The Australian Federal Police this month dropped its investigation into an allegedly doctored document used by Angus Taylor’s office to smear Sydney lord mayor Clover Moore.
In an op-ed last Sunday
deputy editor Michael Koziol argued that the AFP’s failure to pursue both the Taylor case and the investigation into leaks to The Australian
used by the government to discredit the “medevac” bill, harmed “the system, its integrity and the community’s perception of its integrity”.
Koziol said these two dropped investigations stood in stark contrast to the AFP’s investigation into leaked information received by ABC journalists Dan Oakes and Sam Clark, and its pursuit of News Corp’s Annika Smethurst, also for receiving leaked information. Both cases remain open.
He’s right. We should be deeply troubled by the AFP’s increasing politicisation and its apparent unwillingness to pursue investigations into members of the government.
But what Koziol didn’t mention in his piece was that the AFP has not just been used by this government to attack journalists and media organisations, it’s also been used as a weapon against unions.
In 2017 the AFP raided offices of the AWU
, ostensibly over donations it made to GetUp and Labor politicians when Bill Shorten was boss. The press was alerted to the raids by one of then-employment minister Michaelia Cash’s underlings, creating a media moment that was seized upon by the Coalition and conservative commentators and used to further a narrative that there’s something fishy about unions.
To be clear, this is not an attack on Koziol or the Sun-Herald. We’re not suggesting they deliberately omitted any mention of the AWU raids. But the corporate media has spent decades doing its best to demonise the union movement and undermine its legitimacy.
Just contemplate how pernicious and reflexive anti-union and anti-worker language has become; many people would probably tell you that the first word they think of when they hear the word “union” is “thugs”. And notice how unions always seem to have “coffers” instead of bank accounts?
Don’t mention the (class) war
This may sound like small potatoes but normalising this kind of language is part of corporate Australia’s propaganda campaign, just like The Australian’s almost daily attempts to pretend that scattered examples of union illegality are objectively worse than the structural greed and corruption that exists at the very heart of Australian capital.
Even outlets like the ABC and The Guardian, which you’d expect to report relatively fairly on union and worker issues, seem far more interested in the personal foibles of particular union officials and the lurid details of internecine politics than they are in reporting on the actual challenges faced by the union movement and the positive work unions do.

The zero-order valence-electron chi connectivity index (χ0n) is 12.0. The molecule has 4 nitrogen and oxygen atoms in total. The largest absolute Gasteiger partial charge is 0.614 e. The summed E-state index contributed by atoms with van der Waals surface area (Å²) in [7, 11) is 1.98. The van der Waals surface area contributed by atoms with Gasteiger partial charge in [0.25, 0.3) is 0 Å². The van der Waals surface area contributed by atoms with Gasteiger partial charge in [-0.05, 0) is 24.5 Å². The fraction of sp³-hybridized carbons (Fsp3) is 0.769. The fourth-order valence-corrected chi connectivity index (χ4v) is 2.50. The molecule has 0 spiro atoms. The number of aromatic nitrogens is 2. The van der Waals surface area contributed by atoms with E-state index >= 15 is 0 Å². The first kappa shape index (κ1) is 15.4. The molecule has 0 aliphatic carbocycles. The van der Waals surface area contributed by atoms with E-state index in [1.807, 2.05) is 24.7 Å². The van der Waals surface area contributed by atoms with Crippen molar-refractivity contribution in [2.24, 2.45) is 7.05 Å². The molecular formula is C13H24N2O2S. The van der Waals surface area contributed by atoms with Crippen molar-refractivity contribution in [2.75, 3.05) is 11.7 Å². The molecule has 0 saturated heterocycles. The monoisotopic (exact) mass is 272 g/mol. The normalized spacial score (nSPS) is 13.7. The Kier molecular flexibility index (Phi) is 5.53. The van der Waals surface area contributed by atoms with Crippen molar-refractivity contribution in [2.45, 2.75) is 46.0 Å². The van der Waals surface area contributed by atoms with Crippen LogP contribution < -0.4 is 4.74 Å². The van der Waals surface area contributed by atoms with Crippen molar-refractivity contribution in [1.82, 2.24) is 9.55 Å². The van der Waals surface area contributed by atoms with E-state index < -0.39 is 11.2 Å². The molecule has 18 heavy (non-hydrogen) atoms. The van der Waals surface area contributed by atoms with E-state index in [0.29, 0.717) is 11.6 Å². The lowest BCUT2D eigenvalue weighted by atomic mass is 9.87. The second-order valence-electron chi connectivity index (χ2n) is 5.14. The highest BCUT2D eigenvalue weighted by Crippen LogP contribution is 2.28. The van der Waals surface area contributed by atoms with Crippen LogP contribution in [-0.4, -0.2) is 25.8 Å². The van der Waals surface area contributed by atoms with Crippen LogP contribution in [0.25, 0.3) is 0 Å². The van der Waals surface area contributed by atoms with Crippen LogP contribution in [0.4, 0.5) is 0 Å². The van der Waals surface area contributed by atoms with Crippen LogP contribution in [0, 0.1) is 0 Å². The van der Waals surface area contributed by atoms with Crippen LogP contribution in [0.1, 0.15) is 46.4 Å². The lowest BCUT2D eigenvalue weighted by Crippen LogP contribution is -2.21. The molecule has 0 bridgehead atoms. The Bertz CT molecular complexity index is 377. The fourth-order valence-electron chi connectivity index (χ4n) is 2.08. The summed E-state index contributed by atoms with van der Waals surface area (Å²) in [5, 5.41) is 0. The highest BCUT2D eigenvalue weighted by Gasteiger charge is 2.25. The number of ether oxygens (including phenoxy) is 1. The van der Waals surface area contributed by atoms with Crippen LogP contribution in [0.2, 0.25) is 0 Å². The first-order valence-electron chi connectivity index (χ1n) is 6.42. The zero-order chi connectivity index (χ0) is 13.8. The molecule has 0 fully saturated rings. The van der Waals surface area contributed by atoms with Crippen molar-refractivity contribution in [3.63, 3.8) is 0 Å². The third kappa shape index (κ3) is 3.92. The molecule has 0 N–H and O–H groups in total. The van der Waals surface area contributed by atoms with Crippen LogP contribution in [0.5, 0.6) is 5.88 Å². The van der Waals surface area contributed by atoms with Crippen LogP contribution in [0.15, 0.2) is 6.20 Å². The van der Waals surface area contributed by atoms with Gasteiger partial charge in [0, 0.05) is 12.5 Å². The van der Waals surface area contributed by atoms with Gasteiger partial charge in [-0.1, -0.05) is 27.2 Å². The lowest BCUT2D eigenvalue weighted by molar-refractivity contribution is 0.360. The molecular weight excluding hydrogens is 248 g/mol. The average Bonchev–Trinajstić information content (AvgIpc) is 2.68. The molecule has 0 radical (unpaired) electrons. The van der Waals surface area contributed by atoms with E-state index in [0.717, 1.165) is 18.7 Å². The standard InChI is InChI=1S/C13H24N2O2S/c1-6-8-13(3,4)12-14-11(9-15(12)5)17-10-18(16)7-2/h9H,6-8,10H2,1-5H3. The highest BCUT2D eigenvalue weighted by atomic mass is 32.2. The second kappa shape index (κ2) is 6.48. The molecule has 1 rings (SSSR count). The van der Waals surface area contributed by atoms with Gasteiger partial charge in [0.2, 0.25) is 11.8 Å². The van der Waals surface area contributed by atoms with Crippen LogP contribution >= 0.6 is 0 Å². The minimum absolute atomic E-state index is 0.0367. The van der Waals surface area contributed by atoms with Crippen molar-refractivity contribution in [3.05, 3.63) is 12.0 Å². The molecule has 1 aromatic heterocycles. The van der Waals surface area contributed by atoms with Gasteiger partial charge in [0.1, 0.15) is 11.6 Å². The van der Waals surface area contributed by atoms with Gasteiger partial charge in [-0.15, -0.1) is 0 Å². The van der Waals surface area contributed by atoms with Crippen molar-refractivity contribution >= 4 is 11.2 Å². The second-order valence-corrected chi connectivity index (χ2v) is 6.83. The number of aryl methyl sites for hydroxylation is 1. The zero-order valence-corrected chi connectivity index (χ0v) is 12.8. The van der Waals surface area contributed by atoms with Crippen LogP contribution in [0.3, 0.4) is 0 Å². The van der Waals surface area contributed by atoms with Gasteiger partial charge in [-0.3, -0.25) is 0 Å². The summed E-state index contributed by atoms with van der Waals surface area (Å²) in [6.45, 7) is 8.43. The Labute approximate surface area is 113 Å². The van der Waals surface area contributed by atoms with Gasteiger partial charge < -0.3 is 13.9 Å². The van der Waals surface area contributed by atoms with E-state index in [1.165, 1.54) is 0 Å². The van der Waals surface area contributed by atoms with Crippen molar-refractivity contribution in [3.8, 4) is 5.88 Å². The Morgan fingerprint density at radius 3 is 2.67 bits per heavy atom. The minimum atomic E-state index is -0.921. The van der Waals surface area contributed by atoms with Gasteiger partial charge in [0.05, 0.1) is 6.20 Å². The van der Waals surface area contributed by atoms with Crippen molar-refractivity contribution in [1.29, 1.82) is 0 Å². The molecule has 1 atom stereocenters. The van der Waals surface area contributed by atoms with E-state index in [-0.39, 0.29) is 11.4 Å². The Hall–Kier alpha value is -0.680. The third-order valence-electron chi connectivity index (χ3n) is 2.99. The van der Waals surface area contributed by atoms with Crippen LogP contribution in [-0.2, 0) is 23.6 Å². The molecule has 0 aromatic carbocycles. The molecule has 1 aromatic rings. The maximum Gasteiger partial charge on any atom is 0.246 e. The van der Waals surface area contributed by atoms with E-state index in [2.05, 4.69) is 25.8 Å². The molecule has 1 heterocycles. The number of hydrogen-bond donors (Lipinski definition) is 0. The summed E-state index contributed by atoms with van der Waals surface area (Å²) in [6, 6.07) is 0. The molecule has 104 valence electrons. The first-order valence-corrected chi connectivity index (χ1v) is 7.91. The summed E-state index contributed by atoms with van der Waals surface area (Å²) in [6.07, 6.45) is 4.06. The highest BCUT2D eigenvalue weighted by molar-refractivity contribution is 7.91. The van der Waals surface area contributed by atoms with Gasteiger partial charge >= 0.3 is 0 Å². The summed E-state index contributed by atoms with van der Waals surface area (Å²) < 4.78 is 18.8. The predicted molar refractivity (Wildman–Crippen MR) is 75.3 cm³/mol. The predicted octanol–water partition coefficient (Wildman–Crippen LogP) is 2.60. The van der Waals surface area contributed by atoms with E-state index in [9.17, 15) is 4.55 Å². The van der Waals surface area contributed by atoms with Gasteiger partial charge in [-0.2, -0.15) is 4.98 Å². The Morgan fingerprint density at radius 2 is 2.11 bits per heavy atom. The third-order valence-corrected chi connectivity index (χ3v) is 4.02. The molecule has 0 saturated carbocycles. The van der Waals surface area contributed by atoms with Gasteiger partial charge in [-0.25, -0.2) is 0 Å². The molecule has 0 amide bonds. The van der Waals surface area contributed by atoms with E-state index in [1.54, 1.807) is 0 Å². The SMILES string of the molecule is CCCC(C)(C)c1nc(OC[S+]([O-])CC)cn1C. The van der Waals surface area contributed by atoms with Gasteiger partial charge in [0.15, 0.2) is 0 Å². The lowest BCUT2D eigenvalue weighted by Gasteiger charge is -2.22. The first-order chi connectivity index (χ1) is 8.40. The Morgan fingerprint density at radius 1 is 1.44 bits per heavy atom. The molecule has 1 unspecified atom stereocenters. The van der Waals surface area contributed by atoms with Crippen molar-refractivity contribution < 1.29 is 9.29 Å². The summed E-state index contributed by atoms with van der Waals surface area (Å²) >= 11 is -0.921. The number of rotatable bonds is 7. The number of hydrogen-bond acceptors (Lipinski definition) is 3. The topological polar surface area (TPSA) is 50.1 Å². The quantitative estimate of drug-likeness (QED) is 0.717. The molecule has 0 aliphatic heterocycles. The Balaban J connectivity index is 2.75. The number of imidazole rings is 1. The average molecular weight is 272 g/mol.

Sadly, the propaganda campaign has been very effective. Even SundayFocus has received emails from some readers who would rather we stopped promoting union issues and using “class war” language because they’re concerned about how tainted unions are.
It’s this kind of relentless disinformation that gives rise to the ABCC
and brings us to the point where the government is a couple of crossbench votes away from passing its draconian Ensuring Integrity Bill
, legislation that would give the Federal Court unprecedented power to interfere in union business.
The corporate media has skin in this game, obviously. As the traditional media business models have disintegrated in the face of technology and disruption, their revenue has dried up and they’ve taken it out on their workers via mass layoffs, casualisation, outsourcing, perverse incentive programs
and demanding increased output while real wages have declined.
All of these things are far easier to implement with a weakened union movement distrusted by the very people – working Australians – whose pay and conditions unions were formed to fight for.
This is not to say that Australian unions are done for. The influence of corporate media is steadily waning
, while social media gives unions a way to circumvent
Murdoch and his chums and talk directly to workers.
The reawakening of class consciousness in the UK and the USA
, along with robust and persistent protests against neoliberalism in France and South America, should give union organisers and workers hope that a rejuvenated working-class movement in Australia is possible.
And with yawning inequality and climate-related economic upheaval around the corner, it’s also essential.